The White House slammed a compromise immigration bill offered Monday by Sen. John McCain, calling the proposal for a three-year study of border security a “nonstarter.”
“It doesn’t need any more studies,” fumed White House Deputy Press Secretary Hogan Gidley.
He said the proposal from Mr. McCain, Arizona Republican, and Sen. Chris Coons, Delaware Democrat, was worse than the Graham-Durbin plan that President Trump rejected during the run-up to the Jan. 20 government shutdown.
“It takes a special kind of bill to be worse for the American people than Graham-Durbin. But congratulations to Sens. McCain and Coons for developing one that’s worse,” Mr. Gidley said.
The McCain-Coons bill would grant a pathway to citizenship to potentially more than 3.2 million illegal immigrants “Dreamers” who came to the U.S. before turning 18. It would do nothing to limit the chain of family migration nor does it end the Diversity Visa Lottery, as called for by Mr. Trump.
The Graham-Durbin bill put about 2 million Dreamers on a citizenship path, didn’t curb legal immigration and provided only about 10 percent of the border wall funding requested by Mr. Trump.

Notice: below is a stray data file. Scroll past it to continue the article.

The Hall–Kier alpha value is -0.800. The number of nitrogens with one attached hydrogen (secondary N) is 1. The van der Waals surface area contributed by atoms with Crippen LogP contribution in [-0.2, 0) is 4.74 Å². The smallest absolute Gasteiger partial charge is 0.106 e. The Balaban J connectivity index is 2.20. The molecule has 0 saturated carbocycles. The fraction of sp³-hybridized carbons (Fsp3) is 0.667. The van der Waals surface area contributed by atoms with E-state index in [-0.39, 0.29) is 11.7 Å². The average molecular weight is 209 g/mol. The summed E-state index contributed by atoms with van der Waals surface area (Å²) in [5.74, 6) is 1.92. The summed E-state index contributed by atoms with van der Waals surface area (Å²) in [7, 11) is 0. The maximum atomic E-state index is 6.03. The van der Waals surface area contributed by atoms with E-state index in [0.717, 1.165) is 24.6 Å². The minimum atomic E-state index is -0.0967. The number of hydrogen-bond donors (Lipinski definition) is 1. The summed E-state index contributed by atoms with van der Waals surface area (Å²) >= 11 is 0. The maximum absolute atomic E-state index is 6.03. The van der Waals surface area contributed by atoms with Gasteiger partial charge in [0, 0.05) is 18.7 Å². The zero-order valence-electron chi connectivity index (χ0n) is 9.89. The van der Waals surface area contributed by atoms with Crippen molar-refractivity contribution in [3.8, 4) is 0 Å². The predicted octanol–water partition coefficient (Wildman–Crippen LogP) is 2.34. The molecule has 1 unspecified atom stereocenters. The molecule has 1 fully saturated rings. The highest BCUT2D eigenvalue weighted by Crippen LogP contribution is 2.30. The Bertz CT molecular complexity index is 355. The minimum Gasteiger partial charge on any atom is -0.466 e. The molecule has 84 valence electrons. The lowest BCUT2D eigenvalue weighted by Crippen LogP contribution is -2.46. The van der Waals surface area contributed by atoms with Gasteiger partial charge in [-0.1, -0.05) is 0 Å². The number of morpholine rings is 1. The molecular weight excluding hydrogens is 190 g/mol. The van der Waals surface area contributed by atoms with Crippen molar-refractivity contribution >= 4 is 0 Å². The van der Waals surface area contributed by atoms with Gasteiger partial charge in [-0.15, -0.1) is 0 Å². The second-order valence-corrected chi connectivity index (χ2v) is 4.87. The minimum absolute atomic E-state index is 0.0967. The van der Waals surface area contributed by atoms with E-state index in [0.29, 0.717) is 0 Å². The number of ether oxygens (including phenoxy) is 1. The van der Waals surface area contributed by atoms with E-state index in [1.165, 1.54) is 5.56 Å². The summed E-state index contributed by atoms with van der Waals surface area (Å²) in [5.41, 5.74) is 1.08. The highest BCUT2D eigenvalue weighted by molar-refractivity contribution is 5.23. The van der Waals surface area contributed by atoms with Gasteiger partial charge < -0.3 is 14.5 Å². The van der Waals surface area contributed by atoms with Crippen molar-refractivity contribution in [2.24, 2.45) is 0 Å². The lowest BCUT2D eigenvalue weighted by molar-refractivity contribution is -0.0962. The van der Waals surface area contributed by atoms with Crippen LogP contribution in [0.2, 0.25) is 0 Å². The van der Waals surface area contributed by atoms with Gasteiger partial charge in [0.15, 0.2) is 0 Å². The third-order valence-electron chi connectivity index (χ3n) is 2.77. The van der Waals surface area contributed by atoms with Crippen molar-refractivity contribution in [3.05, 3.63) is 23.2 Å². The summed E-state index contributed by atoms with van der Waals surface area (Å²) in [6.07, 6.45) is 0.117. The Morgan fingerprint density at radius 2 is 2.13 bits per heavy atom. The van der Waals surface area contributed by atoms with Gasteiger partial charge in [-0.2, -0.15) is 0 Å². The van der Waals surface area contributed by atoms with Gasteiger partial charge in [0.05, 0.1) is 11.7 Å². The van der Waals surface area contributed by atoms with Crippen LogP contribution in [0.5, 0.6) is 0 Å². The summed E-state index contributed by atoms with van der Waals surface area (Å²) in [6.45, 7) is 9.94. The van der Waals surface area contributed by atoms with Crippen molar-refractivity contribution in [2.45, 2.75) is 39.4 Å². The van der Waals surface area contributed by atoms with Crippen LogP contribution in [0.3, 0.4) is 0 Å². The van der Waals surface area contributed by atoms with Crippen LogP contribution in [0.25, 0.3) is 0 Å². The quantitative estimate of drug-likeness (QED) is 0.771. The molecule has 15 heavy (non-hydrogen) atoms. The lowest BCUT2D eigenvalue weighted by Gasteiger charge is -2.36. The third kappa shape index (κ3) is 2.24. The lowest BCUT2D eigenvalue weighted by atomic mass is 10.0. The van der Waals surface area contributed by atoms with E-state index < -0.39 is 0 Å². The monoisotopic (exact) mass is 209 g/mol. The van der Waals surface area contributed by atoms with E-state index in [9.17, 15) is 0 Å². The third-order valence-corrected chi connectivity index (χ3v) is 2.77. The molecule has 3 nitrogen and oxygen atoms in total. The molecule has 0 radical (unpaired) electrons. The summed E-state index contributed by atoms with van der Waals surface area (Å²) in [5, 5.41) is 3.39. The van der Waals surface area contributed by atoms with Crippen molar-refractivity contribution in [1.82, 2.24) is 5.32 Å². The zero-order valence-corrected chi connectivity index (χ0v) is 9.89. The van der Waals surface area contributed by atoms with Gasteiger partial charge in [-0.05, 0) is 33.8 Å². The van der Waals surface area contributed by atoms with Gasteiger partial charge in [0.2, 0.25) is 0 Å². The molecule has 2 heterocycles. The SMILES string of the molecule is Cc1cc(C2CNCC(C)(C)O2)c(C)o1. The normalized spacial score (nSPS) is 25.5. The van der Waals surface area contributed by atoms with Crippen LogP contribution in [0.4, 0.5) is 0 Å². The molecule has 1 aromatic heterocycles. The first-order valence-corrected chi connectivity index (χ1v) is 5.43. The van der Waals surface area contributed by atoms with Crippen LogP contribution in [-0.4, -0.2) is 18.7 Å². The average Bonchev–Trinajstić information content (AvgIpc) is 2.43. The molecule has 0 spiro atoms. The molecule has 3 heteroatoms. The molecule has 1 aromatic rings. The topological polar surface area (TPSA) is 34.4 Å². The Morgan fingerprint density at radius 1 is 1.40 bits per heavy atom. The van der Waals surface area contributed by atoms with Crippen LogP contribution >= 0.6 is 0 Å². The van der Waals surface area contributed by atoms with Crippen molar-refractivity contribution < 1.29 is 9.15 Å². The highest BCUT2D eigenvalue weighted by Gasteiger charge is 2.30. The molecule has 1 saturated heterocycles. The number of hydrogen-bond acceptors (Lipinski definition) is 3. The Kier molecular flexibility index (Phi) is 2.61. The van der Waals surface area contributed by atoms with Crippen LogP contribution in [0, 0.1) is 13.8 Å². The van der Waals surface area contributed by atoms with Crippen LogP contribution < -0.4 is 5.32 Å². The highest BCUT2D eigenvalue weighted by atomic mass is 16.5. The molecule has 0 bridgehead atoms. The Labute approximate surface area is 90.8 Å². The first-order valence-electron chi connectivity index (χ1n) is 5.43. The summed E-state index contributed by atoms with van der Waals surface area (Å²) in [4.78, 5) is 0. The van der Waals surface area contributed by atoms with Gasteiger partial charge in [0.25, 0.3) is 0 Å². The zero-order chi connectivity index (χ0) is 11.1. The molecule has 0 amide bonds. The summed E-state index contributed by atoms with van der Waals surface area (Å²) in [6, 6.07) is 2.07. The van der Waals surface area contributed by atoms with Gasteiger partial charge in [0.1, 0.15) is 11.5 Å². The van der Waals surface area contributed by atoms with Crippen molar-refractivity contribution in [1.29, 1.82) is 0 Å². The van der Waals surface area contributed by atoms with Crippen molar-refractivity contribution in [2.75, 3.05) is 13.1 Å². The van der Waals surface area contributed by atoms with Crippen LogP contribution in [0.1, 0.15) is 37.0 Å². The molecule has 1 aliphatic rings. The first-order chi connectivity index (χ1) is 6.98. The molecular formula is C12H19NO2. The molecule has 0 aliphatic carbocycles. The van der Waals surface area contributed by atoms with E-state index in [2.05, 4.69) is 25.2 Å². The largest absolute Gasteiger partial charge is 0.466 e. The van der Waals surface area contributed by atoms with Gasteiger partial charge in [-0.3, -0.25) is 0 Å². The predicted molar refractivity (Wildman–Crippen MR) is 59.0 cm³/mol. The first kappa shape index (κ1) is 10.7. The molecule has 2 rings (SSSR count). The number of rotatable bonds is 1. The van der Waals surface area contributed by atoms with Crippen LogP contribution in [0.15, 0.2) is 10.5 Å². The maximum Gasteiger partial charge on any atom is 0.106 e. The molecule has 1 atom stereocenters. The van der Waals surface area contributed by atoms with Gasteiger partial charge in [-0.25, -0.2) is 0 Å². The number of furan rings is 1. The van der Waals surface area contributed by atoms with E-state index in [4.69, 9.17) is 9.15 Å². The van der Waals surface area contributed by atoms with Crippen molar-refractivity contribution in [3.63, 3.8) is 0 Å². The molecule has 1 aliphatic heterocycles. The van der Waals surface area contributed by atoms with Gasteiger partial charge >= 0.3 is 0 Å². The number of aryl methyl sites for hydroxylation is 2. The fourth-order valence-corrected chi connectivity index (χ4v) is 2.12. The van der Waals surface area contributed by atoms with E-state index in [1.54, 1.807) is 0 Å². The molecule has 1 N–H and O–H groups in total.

In the new bill, the biggest affront for the White House was the prescription of another study to determine what border security measures are deeded, with a 2021 deadline for Homeland Security to act on the recommendations.
“Results speak for themselves,” Mr. Gidley said. “Look at San Diego. Look at Israel. Look at what DHS asked for. There have already been studies. Washington, D.C., is consumed by pointless blue-ribbon commissions. those blue-ribbon commissions sound good but they never produce anything.”
The administration notes that double-tier fencing installed in San Diego about two decades ago reduced illegal border crossing by 90 percent. A wall built in Jerusalem cut illegal crossings by 99 percent.
“Walls work,” Mr. Hogan said. “The president wants to protect the American people with a wall and any bill that doesn’t have the wall component funded is a nonstarter.”
Mr. Trump still expects the Senate to take up a bill as soon as this week that achieves the goals he laid out: including funding a border wall, limits on legal immigration and a fix to expiring DACA program, the Obama-era temporary protection for illegal immigrants who came to the U.S. as children.